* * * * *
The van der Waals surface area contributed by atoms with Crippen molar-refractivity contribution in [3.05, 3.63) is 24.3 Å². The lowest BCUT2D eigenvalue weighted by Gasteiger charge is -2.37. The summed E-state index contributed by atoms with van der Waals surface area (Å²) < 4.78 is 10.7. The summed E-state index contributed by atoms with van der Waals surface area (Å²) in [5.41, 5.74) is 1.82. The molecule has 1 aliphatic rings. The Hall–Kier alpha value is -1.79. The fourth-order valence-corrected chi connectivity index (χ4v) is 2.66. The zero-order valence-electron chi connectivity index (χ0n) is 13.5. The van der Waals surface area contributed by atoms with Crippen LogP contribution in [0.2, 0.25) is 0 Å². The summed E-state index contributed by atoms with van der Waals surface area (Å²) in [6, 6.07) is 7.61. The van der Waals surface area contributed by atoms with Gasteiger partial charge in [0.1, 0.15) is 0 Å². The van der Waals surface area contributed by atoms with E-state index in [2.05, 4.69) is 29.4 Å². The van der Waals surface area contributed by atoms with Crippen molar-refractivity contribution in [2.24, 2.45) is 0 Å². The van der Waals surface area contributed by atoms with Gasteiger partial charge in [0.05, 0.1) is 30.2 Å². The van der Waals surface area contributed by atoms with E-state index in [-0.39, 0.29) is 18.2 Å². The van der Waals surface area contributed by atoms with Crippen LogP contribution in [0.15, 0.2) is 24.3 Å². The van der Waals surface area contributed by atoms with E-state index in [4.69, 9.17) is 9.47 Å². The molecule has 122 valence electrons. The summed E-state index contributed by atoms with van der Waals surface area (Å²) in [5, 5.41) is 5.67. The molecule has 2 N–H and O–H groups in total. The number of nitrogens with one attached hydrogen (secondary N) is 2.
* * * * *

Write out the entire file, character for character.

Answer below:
The van der Waals surface area contributed by atoms with Crippen molar-refractivity contribution in [3.05, 3.63) is 24.3 Å². The lowest BCUT2D eigenvalue weighted by Gasteiger charge is -2.37. The summed E-state index contributed by atoms with van der Waals surface area (Å²) < 4.78 is 10.7. The summed E-state index contributed by atoms with van der Waals surface area (Å²) in [5.41, 5.74) is 1.82. The molecule has 1 aliphatic rings. The Hall–Kier alpha value is -1.79. The fourth-order valence-corrected chi connectivity index (χ4v) is 2.66. The zero-order valence-electron chi connectivity index (χ0n) is 13.5. The van der Waals surface area contributed by atoms with Crippen LogP contribution in [0.2, 0.25) is 0 Å². The summed E-state index contributed by atoms with van der Waals surface area (Å²) in [6, 6.07) is 7.61. The van der Waals surface area contributed by atoms with Gasteiger partial charge in [0.1, 0.15) is 0 Å². The van der Waals surface area contributed by atoms with E-state index in [2.05, 4.69) is 29.4 Å². The van der Waals surface area contributed by atoms with Crippen molar-refractivity contribution in [2.24, 2.45) is 0 Å². The van der Waals surface area contributed by atoms with Gasteiger partial charge in [0.05, 0.1) is 30.2 Å². The van der Waals surface area contributed by atoms with E-state index in [-0.39, 0.29) is 18.2 Å². The van der Waals surface area contributed by atoms with Crippen LogP contribution in [0.15, 0.2) is 24.3 Å². The van der Waals surface area contributed by atoms with E-state index in [4.69, 9.17) is 9.47 Å². The molecule has 122 valence electrons. The summed E-state index contributed by atoms with van der Waals surface area (Å²) in [5, 5.41) is 5.67. The molecule has 2 N–H and O–H groups in total. The number of nitrogens with one attached hydrogen (secondary N) is 2.